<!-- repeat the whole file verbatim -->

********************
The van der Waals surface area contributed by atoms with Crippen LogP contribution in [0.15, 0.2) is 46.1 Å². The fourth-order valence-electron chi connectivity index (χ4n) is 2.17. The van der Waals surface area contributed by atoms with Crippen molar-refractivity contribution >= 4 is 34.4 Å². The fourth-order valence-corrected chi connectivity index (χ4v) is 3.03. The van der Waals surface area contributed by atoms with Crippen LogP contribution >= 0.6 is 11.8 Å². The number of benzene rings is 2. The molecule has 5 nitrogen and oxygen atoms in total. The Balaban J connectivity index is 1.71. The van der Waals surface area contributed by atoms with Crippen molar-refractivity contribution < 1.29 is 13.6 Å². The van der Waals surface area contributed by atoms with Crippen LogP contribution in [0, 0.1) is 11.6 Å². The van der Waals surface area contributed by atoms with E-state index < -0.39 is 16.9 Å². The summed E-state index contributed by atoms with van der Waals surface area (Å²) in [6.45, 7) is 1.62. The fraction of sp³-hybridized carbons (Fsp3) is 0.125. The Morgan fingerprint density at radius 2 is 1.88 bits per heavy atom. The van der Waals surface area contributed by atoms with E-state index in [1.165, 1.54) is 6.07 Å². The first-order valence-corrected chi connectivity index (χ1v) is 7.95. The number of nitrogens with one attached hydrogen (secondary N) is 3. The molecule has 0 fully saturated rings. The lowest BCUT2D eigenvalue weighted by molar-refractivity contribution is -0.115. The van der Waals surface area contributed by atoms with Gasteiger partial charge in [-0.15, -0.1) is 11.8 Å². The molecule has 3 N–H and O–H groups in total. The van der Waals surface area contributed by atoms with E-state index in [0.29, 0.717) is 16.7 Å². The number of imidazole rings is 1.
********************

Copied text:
The van der Waals surface area contributed by atoms with Crippen LogP contribution in [0.15, 0.2) is 46.1 Å². The fourth-order valence-electron chi connectivity index (χ4n) is 2.17. The van der Waals surface area contributed by atoms with Crippen molar-refractivity contribution >= 4 is 34.4 Å². The fourth-order valence-corrected chi connectivity index (χ4v) is 3.03. The van der Waals surface area contributed by atoms with Crippen LogP contribution >= 0.6 is 11.8 Å². The number of benzene rings is 2. The molecule has 5 nitrogen and oxygen atoms in total. The Balaban J connectivity index is 1.71. The van der Waals surface area contributed by atoms with Crippen molar-refractivity contribution < 1.29 is 13.6 Å². The van der Waals surface area contributed by atoms with Crippen LogP contribution in [0, 0.1) is 11.6 Å². The van der Waals surface area contributed by atoms with E-state index < -0.39 is 16.9 Å². The summed E-state index contributed by atoms with van der Waals surface area (Å²) in [6.45, 7) is 1.62. The fraction of sp³-hybridized carbons (Fsp3) is 0.125. The Morgan fingerprint density at radius 2 is 1.88 bits per heavy atom. The van der Waals surface area contributed by atoms with E-state index in [1.165, 1.54) is 6.07 Å². The first-order valence-corrected chi connectivity index (χ1v) is 7.95. The number of nitrogens with one attached hydrogen (secondary N) is 3. The molecule has 0 fully saturated rings. The lowest BCUT2D eigenvalue weighted by molar-refractivity contribution is -0.115. The van der Waals surface area contributed by atoms with Gasteiger partial charge in [-0.15, -0.1) is 11.8 Å². The molecule has 3 N–H and O–H groups in total. The van der Waals surface area contributed by atoms with E-state index in [0.29, 0.717) is 16.7 Å². The number of imidazole rings is 1.